The one thing we didn’t like about the experience was the app. Or more specifically, the fact that we had to sign up just to manage the earbuds. It would be nice if there was a way we could avoid having to create an account just to use hardware, but in 2023 this seems to be the (unfortunate) norm.

Overall, our experience with both these ear buds was great. Minimal set-up, great sound and aesthetically they looked great – particularly those midnight blue Pi7 S2s.



Pi5 S2

Drive Units: 9.2mm Dynamic Drive
Bluetooth 5.0 with AptX, AAC and SBC Codecs
Supported Profiles: A2DP v1.3.1; AVRCP v1.6.1; HFP v1.7.1; HSP v1.2; BLE GATT
Active Noise Cancelling
Fast Charging
Two Microphones per earbud
Battery Life: Up to 5 hours for earbuds (with ANC off)
with an additional 19 hours from charging case. 15 minute charge provides 2 hours playback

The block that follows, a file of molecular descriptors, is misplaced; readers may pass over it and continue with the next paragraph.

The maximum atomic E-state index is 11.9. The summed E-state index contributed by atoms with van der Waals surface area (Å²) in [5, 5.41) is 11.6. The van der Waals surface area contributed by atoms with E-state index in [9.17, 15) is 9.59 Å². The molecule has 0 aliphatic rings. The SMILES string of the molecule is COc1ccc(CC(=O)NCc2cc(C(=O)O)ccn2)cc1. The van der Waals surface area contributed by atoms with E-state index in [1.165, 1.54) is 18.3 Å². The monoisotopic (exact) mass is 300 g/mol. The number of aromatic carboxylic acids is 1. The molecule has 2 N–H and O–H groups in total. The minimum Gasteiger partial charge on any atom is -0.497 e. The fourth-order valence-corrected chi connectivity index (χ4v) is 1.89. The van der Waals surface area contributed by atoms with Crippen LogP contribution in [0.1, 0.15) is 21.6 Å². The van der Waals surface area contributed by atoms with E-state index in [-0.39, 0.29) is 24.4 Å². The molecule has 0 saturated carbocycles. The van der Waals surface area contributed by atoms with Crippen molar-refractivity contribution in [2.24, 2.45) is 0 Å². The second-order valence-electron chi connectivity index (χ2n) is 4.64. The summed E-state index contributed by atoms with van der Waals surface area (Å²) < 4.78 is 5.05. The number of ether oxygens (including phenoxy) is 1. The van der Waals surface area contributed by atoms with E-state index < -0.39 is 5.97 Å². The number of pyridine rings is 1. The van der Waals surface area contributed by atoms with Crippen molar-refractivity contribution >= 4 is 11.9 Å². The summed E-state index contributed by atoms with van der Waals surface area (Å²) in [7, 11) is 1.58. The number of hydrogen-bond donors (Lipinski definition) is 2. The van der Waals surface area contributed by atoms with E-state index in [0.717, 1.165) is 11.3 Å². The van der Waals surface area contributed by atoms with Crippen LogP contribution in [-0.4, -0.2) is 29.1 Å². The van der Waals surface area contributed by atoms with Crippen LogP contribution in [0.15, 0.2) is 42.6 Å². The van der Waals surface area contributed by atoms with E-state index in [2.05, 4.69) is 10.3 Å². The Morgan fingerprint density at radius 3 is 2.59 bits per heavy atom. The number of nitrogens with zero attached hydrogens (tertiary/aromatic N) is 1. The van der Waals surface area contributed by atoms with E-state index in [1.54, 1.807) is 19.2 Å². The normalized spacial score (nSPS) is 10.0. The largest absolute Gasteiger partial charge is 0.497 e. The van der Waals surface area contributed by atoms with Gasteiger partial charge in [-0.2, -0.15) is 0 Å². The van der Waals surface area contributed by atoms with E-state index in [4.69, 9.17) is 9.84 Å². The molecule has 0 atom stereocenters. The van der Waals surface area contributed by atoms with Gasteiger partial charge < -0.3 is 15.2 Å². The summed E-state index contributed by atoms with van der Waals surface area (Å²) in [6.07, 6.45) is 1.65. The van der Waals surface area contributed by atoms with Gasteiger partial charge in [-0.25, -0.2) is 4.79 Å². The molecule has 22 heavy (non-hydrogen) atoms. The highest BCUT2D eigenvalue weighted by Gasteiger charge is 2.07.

Weight: Earbuds 6g; Charging case 47g.

Pi7 S2

Drive Units: 9.2mm Dynamic Drive with balance armature
Bluetooth 5.0 with AptX (HD, Adaptive and Classic), AAC and SBC Codecs
Supported Profiles: A2DP v1.3.1; AVRCP v1.6.1; HFP v1.7.1; HSP v1.2; BLE GATT
Adaptive Active Noise Cancelling
Audio Retransmission from Charging Case
True 24bit Audio Connection
Fast Charging
Three Microphones per earbud
Battery Life: Up to 5 hours for earbuds (with ANC off)
with an additional 16 hours from charging case. 15 minute charge provides 2 hours playback
Weight: Earbuds 7g; Charging case 47g.



While the Bluetooth transmission feature and that stunning blue and gold do give the PI7 S2s a leg up out of the gate, the PI5s hold their own and for most average punters, will sound great. The Pi7s are a step up, shooting for more hardened audiophiles.

Both the Pi5 S2s and Pi7 S2s are cut from the same cloth, but the Pi7 S2s just felt like they were just a little more lovingly tuned. And when you couple the neat re-transmission feature and that exclusive midnight blue colour.. all bets are off.

The Pi5 S2 and Pi7 S2 earbuds are available now with a retail price of $499 and $649AUD respectively.